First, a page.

My name is Claire Wright, I am an economic historian, and I have recently completed my PhD at the University of Wollongong. I am currently a casual academic at UOW, the biggest component of which is co-coordinating a first-year history course. My new position – as salaried researcher on an ARC Linkage Grant looking at the natural history trade – kicks off very soon.
1. Describe your PhD research.
My PhD research examines the development of Australia’s economic history field in the post-WWII decades, focussing on the way in which social relationships and institutional developments affected ideas in the field. I mapped geographic proximity and collaboration amongst scholars using social network analysis (SNA), using this alongside a range of other historical methods to look at the degree to which ideas reflected social or geographic groupings.
I argued that as members of an interdisciplinary field, the Australian economic historians engaged in a continual process of negotiation amongst themselves, and between the ‘parent’ disciplines of economics and history. Over time, the approach to economic history in Australia drifted more towards the economics discipline, largely because scholars were located in economics or business faculties, they tended to collaborate more with economists, and the interests of the history discipline moved away from economics and towards cultural matters. Having said that, the approach to economic history was localised a lot of the time, with unique ‘brands’ of economic history in different cities.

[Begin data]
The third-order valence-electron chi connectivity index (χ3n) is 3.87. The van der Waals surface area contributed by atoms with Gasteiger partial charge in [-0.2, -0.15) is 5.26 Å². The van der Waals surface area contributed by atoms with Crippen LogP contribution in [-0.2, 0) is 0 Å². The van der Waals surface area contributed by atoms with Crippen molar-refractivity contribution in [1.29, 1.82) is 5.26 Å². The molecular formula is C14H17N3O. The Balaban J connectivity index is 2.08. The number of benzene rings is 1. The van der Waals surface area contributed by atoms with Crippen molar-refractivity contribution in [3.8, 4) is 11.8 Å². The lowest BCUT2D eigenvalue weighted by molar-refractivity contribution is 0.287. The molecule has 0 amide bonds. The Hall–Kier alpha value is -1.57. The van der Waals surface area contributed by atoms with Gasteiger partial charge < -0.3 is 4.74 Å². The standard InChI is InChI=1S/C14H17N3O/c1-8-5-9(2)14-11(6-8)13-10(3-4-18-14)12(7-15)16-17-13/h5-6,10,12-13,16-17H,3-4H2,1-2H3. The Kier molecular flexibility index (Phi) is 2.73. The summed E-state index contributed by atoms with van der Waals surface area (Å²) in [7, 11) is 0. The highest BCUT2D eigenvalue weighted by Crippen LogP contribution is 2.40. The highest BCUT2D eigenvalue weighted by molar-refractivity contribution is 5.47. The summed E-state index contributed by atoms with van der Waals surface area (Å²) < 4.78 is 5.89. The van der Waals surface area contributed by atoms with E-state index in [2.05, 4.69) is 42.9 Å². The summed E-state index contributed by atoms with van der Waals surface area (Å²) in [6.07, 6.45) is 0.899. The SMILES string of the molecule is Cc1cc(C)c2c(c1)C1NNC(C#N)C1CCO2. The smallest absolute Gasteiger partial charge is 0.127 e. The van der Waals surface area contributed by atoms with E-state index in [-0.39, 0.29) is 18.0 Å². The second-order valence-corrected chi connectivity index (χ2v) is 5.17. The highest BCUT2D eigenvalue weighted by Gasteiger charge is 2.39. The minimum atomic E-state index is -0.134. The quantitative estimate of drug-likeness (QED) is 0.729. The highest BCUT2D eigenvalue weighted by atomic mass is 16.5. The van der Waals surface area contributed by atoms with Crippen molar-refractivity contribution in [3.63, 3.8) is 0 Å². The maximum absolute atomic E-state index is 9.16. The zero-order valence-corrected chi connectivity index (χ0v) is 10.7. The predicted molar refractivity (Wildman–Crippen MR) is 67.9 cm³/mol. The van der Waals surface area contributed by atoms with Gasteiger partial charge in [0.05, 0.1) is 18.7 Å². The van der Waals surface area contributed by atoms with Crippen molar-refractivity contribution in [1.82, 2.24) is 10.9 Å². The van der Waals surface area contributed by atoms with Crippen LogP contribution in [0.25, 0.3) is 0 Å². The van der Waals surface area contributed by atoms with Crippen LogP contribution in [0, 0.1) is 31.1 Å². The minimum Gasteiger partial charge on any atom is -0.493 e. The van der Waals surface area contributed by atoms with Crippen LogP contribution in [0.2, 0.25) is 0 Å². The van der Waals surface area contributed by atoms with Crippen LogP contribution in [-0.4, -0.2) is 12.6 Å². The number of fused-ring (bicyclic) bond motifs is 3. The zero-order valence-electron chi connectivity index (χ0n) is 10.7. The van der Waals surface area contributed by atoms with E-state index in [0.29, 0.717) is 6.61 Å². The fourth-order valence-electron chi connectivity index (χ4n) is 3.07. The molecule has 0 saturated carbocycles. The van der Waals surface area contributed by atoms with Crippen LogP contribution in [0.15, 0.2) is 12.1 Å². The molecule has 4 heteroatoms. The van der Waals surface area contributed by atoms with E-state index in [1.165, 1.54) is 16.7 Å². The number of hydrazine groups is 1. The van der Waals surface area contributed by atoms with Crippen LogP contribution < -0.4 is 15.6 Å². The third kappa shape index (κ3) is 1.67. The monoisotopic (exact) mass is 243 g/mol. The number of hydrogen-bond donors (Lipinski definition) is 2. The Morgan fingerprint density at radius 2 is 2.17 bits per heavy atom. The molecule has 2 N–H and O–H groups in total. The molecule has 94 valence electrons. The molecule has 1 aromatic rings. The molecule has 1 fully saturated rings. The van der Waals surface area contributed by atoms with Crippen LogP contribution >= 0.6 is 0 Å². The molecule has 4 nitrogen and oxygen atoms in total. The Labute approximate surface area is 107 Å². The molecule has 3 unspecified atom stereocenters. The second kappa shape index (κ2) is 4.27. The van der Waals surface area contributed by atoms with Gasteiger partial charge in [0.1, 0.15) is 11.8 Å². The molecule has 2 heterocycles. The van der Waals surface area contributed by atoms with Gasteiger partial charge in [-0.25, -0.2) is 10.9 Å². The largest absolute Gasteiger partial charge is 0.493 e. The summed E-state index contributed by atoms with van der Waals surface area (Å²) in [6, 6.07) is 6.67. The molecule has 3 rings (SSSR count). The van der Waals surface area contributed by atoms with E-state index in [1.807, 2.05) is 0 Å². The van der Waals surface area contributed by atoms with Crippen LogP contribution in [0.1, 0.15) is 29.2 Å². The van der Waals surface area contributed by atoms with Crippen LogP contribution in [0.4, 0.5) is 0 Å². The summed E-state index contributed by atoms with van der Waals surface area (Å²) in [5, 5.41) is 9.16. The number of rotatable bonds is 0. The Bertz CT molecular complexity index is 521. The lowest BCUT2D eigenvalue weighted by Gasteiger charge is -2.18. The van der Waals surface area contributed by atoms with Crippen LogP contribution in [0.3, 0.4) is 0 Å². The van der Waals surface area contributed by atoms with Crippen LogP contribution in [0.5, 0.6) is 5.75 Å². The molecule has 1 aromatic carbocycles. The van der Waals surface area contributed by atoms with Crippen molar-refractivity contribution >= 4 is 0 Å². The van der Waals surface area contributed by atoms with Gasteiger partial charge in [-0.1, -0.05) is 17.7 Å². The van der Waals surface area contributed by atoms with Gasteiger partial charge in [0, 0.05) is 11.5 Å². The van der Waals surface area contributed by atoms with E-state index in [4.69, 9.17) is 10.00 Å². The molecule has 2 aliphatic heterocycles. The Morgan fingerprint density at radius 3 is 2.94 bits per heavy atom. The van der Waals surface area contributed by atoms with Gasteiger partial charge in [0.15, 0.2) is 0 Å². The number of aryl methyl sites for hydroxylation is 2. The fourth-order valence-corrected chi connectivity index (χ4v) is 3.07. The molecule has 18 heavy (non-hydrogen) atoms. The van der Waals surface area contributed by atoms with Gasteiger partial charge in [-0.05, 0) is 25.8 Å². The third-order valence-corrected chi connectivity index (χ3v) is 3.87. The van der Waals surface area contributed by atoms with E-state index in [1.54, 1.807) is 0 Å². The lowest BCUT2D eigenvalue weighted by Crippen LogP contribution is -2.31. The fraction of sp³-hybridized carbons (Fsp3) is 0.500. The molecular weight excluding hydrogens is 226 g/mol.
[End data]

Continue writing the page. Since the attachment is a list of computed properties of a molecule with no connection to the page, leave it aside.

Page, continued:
2. Why does it matter?
My research focusses on context in intellectual communities, highlighting the way in which local environments affect the research questions scholars ask, and the answers they find. This is important for contemporary intellectuals (that means you!), and higher education organisations. For instance, if we want to produce new ideas or innovative research, my research suggests that shaking up the local environment will help. This is particularly important for interdisciplinary fields like economic history, because although interdisciplinary research is really hot right now (some even go so far as to say it will save the world!) no one really knows how to encourage it properly within organisations. My research makes some suggestions as to how we can do a bit better in this space.
3. What are you researching now or intending to do next?
I have just received my examiners’ reports back, so my first job is to complete a few revisions and think about a book proposal. I am also working on pilots for two new projects in economic history. The first examines the global wool trade. Some collaborators and I have compiled a great dataset that lists the firms engaged in the wool trade, the cities they operated in, and the functions in the supply chain they performed. We have these data for a series of snapshots throughout the twentieth century. From this, we can use geographic information systems (GIS) methods to show the movement of wool from growing, to processing, to consuming nations, based on the location of woolbroking firms. This highlights the complex and global nature of the wool trade, the long arm of colonialism, and the interdependence of the global economy over time.